See what I mean? The whole project sounds incredible and they’re currently on tour in the U.S. with only a handful of shows left, including a date at Public Works in San Francisco on Sunday, February 24th and a show at the Masonic Lodge at the Hollywood Forever Cemetery on Monday, February 25th. The last two shows before heading to Europe in March are at The ND in Austin, TX on February 28th and Zanzabar in Louisville, KY on March 2nd.
Check out their amazing version of the Buzzcocks‘ ESP that was shot live at Thrill Jockey’s 20th Anniversary show last September in Baltimore where they are currently based. This should cement the idea of seeing one of their upcoming shows.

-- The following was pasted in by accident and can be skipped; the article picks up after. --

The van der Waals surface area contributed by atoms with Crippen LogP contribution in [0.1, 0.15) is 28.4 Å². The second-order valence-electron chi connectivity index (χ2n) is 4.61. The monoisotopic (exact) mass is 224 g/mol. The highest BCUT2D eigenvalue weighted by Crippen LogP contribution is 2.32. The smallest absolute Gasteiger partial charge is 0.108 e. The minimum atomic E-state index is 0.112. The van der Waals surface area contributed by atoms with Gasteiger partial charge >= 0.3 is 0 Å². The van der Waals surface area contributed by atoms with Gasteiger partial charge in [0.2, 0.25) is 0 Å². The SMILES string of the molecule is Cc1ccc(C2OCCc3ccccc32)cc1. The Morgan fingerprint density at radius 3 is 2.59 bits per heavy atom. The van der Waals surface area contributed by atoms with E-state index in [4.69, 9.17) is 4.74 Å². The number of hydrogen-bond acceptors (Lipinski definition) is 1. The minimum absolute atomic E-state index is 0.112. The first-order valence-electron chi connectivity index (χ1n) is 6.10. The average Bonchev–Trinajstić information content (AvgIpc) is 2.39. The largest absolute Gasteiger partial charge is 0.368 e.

Need to brighten your day? Get ready. This is a stop motion music video from animation duo Katarzyna Kijek and Przemysław Adamski for Japanese singer-songwriter Shugo Tokumaru. Inspired by an everlasting chain of memories, It features a continuous parade of about 2000 silhouettes extracted from PVC plates set to Tokumaru’s quirky track Katachi (which means “shape” in Japanese). Really. I dare you to be sad after watching this.